Primary health care concerns mount

Primary health care concerns mount

November 27, 2011 

Speaking at CWGH’s 18th national meeting last week, the organisation’s executive director Itai Rusike said there was potential for rebuilding Zimbabwe’s health system from the bottom up.

“Putting in place a national PHC strategy, backed by clear service entitlements, with resources effectively applied to community and primary care levels of the health system could be an entry point to wider PHC oriented changes,” said Rusike.

“And for the communities and local health workers, it’s a matter of common sense to address health where it matters most — as close to the people as possible.”

Rusike noted that health delivery has been undermined by HIV and Aids, poverty and economic decline, social inequalities and political discord.

“As a result, despite stated policy commitments to health, communities have experienced outbreaks of epidemics and falling service quality,” he said. “At independence, the country founded its interventions in the health sector on policies of equity in health and PHC.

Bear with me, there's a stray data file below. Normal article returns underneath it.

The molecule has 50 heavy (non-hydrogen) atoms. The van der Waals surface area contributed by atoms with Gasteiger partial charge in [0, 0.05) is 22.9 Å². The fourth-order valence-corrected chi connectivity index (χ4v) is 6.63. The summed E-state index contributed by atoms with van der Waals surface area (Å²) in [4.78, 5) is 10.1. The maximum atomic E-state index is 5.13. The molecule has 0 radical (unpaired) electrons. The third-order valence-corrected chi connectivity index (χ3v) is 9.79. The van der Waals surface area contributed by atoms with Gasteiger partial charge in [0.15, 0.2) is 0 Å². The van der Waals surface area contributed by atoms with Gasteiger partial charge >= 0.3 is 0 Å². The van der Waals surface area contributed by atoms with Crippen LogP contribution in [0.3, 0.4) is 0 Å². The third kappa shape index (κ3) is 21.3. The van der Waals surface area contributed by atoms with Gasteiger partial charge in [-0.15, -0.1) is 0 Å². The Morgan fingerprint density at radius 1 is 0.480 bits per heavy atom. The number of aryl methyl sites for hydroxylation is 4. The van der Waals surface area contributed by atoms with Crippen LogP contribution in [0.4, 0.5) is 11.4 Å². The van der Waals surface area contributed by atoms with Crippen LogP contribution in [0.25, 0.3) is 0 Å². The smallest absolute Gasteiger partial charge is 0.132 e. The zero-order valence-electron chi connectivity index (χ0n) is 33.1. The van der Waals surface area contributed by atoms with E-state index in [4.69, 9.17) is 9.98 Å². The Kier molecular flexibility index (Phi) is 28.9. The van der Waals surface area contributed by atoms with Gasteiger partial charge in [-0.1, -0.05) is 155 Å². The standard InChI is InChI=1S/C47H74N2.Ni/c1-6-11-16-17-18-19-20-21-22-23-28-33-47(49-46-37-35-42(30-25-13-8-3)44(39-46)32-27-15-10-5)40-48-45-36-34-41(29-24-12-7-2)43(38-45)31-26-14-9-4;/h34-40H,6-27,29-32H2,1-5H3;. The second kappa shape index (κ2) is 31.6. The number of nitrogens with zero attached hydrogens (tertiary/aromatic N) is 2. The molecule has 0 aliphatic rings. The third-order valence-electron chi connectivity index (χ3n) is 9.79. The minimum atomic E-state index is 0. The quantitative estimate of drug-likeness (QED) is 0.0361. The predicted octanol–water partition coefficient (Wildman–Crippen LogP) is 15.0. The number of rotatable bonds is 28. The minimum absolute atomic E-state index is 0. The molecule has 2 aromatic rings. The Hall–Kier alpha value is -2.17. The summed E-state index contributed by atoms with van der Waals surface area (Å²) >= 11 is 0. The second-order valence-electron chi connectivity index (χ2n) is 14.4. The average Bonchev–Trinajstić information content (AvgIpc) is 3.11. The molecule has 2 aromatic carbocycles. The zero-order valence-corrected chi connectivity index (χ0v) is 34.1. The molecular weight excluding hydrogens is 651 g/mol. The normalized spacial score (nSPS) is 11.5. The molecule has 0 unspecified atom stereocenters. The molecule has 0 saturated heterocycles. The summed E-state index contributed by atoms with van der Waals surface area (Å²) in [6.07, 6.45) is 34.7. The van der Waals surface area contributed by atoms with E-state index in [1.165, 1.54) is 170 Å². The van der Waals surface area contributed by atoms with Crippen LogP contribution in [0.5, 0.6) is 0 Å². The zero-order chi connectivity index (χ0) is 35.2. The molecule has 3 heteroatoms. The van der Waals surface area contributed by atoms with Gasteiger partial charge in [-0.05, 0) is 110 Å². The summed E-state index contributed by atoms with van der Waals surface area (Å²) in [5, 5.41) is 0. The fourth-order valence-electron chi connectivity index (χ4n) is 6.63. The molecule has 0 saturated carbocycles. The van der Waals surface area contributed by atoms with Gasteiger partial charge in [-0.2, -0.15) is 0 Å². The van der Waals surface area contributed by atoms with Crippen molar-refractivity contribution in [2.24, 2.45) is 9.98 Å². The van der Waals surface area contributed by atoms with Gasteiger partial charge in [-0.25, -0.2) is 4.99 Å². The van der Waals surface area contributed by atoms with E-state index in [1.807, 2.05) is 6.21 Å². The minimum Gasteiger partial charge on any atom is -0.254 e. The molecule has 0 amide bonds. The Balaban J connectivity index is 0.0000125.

“This meant that not only would attention be given to treating illness, but also to promoting health, and ensuring that people do not get ill.”

Parliamentary Portfolio Committee on Health chairperson Blessing Chebundo (pictured) said the participation of communities was vital in improving the country’s health outcomes and systems.

“Despite this, participation is still loosely designed policy wise and hardly evaluated for its contribution to health outcomes,” he said.
He said there are currently 17 pieces of health legislation in Zimbabwe, some of them which have become outdated.

Delegates at the meeting recommended that the country should invest in community health workers for improved health outcomes at grassroots level regarding such issues as immunisation and enforcement of public health law.

Among their recommendations, they called for the production of a simplified booklet to popularise public health law information to communities and vulnerable social groups, for example people living with disabilities.

Delegates also recommended that legislation on access to free public user friendly toilets, particularly for the disabled, should be enforced while privatisation of public services and social amenities should be challenged.